Montreal's smurfs are looking more and more like giant killers.
Led by red-hot sniper Mike Cammalleri and icy-veined netminder Jaroslav Halak, the smallish Montreal Canadiens came up big for what seemed the umpteenth time in these Stanley Cup playoffs, trimming the Pittsburgh Penguins 4-3 to force a decisive seventh game in their Eastern Conference semifinal.
Cammalleri scored twice and Halak kicked out 34 of 37 shots as the eighth-seeded Canadiens staved off elimination for the fourth time this post-season.
"We like the way we stayed with it," Cammalleri told Hockey Night in Canada.
Game 7 goes Wednesday night at Pittsburgh (CBC, CBCSports.ca, 7 p.m. ET) and, while fans keep pinching themselves, wondering if they're dreaming, the players have kept their wits about them.
"For us, it's the reality," Cammalleri said. "If you pinch yourself, you're beat.
"I remember when you first come in the league, if you start sitting around staring in awe and catching flies, you will be out pretty quick. Now we belong.
"We're having fun. For us, hey, we've got an opportunity to knock these guys off in Game 7. Let's go enjoy it and I'll say the same thing I've said every game, 'Let's see if we can't go and play a great game.'"
Montreal faced a similar 3-2 series deficit in the previous round and rallied to upset the top-ranked Washington Capitals, the Presidents' Trophy winners, in seven games. And though rookie P.K. Subban has provided a spirited boost, Montreal's patchwork defence has felt the strain of losing Andrei Markov (knee) and the prolonged absence of Paul Mara (shoulder) against Pittsburgh, the defending Stanley Cup champion.
Yet as much as Montreal's depleted defence has bent, it has simply refused to break — and held firm again Monday night in Game 6 at a boisterous Bell Centre. Moreover, Jaroslav Spacek scored in his return to the lineup after missing nine games with an undisclosed virus.
"It was a good solid team effort," he said.
Hulking defenceman Hal Gill, the post-season leader with 51 blocked shots and the skater most responsible for keeping Sidney Crosby from scoring in the first five games — Gill took to the ice for 71.1 per cent of Crosby's shifts — was scratched because of an injured left leg. Gill skated in the pre-game warmup but couldn't play.
"I just wanted to get my feet under me and skate a little bit," he said.
Maxim Lapierre eluded Alex Goligoski along the side boards and swept in front to score what turned out to be the winning goal on a gorgeous individual effort with 11:03 remaining for the Canadiens, who have a chance to end Pittsburgh's string of five straight series wins.
"It's going to be a great challenge for us," Lapierre said. "We know what to expect from them, from their fans, and we just need a good start in Pittsburgh."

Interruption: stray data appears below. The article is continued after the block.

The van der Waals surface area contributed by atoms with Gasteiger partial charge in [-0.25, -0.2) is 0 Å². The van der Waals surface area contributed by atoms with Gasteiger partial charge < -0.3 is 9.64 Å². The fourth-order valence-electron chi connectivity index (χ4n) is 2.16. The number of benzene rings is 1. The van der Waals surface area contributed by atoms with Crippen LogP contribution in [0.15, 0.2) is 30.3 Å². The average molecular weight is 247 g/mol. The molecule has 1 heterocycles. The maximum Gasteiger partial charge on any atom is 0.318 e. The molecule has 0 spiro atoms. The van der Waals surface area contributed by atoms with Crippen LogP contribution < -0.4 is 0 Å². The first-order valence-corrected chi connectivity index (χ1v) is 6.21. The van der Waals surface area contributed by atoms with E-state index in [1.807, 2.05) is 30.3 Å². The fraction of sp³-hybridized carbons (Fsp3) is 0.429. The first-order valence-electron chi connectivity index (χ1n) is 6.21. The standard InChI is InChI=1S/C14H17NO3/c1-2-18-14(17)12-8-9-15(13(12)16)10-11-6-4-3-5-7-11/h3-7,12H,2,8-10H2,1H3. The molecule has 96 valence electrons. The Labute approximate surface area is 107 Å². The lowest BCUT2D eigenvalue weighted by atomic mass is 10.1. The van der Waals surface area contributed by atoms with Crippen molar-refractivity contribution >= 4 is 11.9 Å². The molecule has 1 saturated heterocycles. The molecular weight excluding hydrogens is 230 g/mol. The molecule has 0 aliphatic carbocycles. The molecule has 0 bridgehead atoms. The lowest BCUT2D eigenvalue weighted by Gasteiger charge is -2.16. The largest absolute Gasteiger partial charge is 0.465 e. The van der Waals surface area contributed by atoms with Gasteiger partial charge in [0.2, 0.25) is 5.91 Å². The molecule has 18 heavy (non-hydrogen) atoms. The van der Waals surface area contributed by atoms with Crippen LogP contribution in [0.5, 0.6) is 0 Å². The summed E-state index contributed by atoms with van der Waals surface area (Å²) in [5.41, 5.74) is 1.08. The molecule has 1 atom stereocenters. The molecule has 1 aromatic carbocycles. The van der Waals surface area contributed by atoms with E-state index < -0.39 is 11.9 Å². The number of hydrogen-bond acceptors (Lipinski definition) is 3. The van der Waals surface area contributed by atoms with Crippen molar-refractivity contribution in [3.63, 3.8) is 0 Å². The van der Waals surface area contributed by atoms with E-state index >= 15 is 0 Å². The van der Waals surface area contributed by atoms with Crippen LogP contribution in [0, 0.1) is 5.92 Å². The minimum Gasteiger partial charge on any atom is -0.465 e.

Bill Guerin was credited with a late goal while Sergei Gonchar, initially tabbed as the scorer, settled for a pair of assists for the fourth-seeded Penguins.
With superstars like Crosby and Evgeni Malkin logging copious minutes up front, it is somewhat surprising that Gonchar tops Pittsburgh with six points in the series. That said, Crosby finally found the back of the net in Game 6, scoring the Penguins' first goal and later assisting on Kris Letang's power-play goal.
"They were facing elimination," Penguins forward Pascal Dupuis said. "They were a desperate hockey team.
"They came hard. They have some guys who are putting the puck in the net right now.
"Cammalleri is playing really well for them right now. At the same time, they're in their building … and we've just got to go back home and win at home."
'Times when it goes in'
"Play solid defence and capitalize on your chances. My dad taught me that. He showed me that reference after we won a few games that way, so it's working for us a little bit." — Mike Cammalleri on the Italian soccer theory of Catenaccio
"It was a good solid team effort. Even after we were down 2-1, we were still playing with the system and put so much pressure on them." — Jaroslav Spacek on the strategy
Cammalleri pounced on a Letang turnover in neutral ice and ripped a return pass from Tomas Plekanec to open the scoring 73 seconds into the contest.
But Crosby knotted it 1-1 at the 7:22 mark, whacking a rebound out of mid-air for his first goal of the series and sixth overall.
Halak turned aside 12 other Penguin shots in the first period to keep it deadlocked and denied Dupuis on a breakaway early in the second. Later in the period during consecutive power plays, both Gonchar and Malkin beat Halak with shots that clanked off posts and stayed out before Letang scored the go-ahead goal on a wrist shot from the high slot that squirted under Halak's right arm at 5:21.
But the Canadiens refused to fold and Cammalleri tied it less than six minutes later on an odd-man rush, taking a quick pass from Andrei Kostitsyn and firing a backhand shot over Marc-Andre Fleury's right shoulder for his second goal in as many periods, sixth of the series and 11th this post-season — the most by a member of the Canadiens since Vincent Damphousse had 11 in 1993, the last time Montreal hoisted the Stanley Cup.
"You go through times when it goes in," Cammalleri said.
Two-and-a-half minutes later and with the spillover crowd of 21,273 still chanting, Spacek scored on a point shot to put the Canadiens ahead 3-2 and send the raucous throng into a delirium.
"I hadn't scored in 50 games," Spacek said. "But I had a couple of chances, you know, shots on net they blocked.
"Finally, the guys did a great job in front of him [Fleury] and that's how we scored a couple of goals."
"The momentum switched with turnovers and they ended scoring two quick goals," Letang noted. "We tried to get back in the game.
"We had our chances, like I said. We hit three posts."